By Sanjay Jha
I joined Grindlays Bank (which in Delhi our hard-core Punjabi security guard would pronounce as Grand-Lay Baank with patriotic fervor on the telephone ) as a Management Trainee in the mid-1980s. We were put up at The President hotel, Mumbai for a comprehensive course in banking operations (a three-week paid holiday). Some of my studious looking colleagues pretended as if they were born there, below those glittering chandeliers and noiseless elevators.
Frankly, I had no such silly notions. This was the first time that I had ever stayed at a five star luxury hotel, secretly thrilled that one would be sharing the same roof as probably my favorite Indian cricketers did. This time I would be there in that centrally air-conditioned space longer than my short DCM Management Trainee interview. During my stay, the President hotel must have seen the highest consumption of club sandwiches ever, which was the most tummy- satisfying and value- for- money dish that took long to consume. I hoped to catch a glimpse of the revered bunch in whites in the coffee-shop as a result. Also, where else could you get chicken, ham, fried eggs, mayonnaise and potato fries on toasted bread at the same time?
But I think I am digressing right now. Unfortunately, the cricketers usually stayed at the more up-market Taj at Apollo Bunder.
We were allowed (since we were resident of the Taj Group of hotels) to go to the happening discotheque at the pricier cousin’s hotel called 1900s. It was Bombay’s hottest night-spot. Those of us who were single and ready but had no one ready to mingle with would hang around in a stag group in an inconspicuous dark corner and order one soft drink after another every half an hour in a table for five to keep our house guest reputation intact. And while Mumbai’s crowd jived, shook and swayed away to Whitney Houston’s I Wanna Dance With Somebody, we would be just be ogling with the expression of a professional bird-watcher.
On one such desperate occasion, I saw Imran Khan, the visiting Pakistan pace bowler.
Imran Khan truly looked like a cocky king of the jungle. Adonis looks, tight-lipped, taut masculine features, casual rock-star curls, carrying a majestic aura palpable through his serene disinterestedness at everything happening around him. He sat at the head bar, surveying the dance floor with an inscrutable expression, as he sipped his wine or beer and shook hands reluctantly with strangers whose grins broadened wide enough to give an inferiority complex to Eddie Murphy. Khan had some famous city socialites as hostesses who played Florence Nightingale to him with immaculate perfection, protecting him from star-struck PYTs.
The lanky Pathan apparently invaded several couches during his team’s cricket tour and redefined cross-border relationships. Bollywood heroines were allegedly suitably impressed by the Khan’s lethal in-swinging yorkers much more than Sunil Gavaskar. Guys being guys, we manufactured sexual innuendos like how Khan reached ‘zenith with Zeenat’ jokes. Khan’s conquests were legendary but were talked about in hush-hush tones in the absence of discarded evidence. The Indian cricketers were apparently meanwhile doing flexibility exercises and 400 m jogs under the watchful eyes of their coach , and tucking into Guajarati thalis at Samrat as a reward thereafter. There were exceptions though.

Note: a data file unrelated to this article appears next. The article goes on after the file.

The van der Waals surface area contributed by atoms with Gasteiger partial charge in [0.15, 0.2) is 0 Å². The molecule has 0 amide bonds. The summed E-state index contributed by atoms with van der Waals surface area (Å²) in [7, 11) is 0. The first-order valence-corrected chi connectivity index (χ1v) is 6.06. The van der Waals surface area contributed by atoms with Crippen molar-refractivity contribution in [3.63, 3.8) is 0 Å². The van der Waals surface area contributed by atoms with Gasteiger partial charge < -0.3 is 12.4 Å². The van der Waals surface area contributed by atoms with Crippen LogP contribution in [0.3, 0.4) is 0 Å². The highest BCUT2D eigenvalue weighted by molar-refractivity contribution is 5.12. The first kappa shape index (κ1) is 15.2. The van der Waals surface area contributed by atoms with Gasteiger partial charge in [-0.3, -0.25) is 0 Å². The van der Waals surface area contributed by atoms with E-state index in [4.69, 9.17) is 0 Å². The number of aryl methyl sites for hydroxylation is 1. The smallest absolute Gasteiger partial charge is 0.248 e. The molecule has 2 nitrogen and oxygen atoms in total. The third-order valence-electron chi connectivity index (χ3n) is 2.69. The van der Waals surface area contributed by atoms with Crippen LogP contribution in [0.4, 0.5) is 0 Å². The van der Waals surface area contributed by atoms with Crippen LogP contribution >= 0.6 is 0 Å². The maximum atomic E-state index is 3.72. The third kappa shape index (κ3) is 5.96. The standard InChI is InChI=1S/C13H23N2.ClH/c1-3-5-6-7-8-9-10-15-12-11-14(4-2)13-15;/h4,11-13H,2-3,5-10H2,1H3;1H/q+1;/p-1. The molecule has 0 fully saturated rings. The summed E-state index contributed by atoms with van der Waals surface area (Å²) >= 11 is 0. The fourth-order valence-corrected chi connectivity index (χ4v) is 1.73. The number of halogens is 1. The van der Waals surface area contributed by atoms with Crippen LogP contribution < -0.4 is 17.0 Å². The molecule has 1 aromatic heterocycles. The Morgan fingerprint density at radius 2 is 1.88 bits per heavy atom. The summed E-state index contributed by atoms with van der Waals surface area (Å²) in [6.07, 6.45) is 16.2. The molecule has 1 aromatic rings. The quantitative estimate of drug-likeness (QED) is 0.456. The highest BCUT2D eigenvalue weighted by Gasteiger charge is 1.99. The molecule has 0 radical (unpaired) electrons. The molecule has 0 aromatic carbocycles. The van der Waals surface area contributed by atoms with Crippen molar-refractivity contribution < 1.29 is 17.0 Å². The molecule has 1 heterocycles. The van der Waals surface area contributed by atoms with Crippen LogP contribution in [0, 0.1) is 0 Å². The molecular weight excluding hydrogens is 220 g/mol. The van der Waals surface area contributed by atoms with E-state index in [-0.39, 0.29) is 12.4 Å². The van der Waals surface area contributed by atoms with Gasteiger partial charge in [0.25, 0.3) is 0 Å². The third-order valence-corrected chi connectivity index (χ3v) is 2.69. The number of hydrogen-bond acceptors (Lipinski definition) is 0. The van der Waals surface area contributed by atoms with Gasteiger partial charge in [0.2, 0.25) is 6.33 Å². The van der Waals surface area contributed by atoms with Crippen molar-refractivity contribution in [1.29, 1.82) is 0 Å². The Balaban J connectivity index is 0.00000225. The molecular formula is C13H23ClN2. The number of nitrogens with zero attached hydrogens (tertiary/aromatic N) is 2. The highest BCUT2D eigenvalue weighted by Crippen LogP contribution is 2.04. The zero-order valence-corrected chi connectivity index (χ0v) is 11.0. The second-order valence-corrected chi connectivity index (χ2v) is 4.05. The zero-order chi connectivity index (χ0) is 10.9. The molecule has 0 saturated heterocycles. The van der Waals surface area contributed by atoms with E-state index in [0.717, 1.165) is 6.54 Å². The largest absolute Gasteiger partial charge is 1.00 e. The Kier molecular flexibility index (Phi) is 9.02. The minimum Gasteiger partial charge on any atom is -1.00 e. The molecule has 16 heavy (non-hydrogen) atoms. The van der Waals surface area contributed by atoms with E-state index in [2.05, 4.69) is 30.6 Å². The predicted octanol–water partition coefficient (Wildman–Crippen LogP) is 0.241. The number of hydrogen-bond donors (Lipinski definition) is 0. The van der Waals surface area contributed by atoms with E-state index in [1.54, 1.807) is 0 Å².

Sandeep Patil was considered to be a real Casanova sort, because in the days of 5ft plus types like Gavaskar, Gundappa Vishwanath and Syed Kirmani, he was seen as the strapping muscular broad shouldered hunk. Ravi Shastri was perceived as cricket’s Hugh Hefner because of his engagement with a Bollywood actress, rather rudely called as “Mard” Singh. After Shastri’s liaisons became public, the crowd saw him as a different kind of a ‘player’ (I suspect Yuvraj Singh is going through a similar predicament). I have never seen any cricketer being booed for no apparent reason as Shastri. Even if it rained, they blamed poor old Ravi whose gentle left-arm spinners seemed incongruously unmatched to his aggressive social existence. I guess the peripatetic Shastri is now taking his revenge via the microphone.
But the turning point was the royal Nawab of Pataudi’s tryst with glamorous actress Sharmila Tagore. In my opinion, the real romance of cricket and Bollywood received solid legitimacy with that solemn union. Others merely followed that haloed tradition in different hues.
An odd couple was Parveen Babi and left-hander Sunil Durrani. There were intense rumors about the Prince of Kolkata, Sourav Ganguly and south-based actress Nagma as well, but none got sufficiently researched enough to create a modern classic. Of late, it is only poor Yuvraj Singh who is the needle of suspicion for all naughty stuff at nocturnal hours.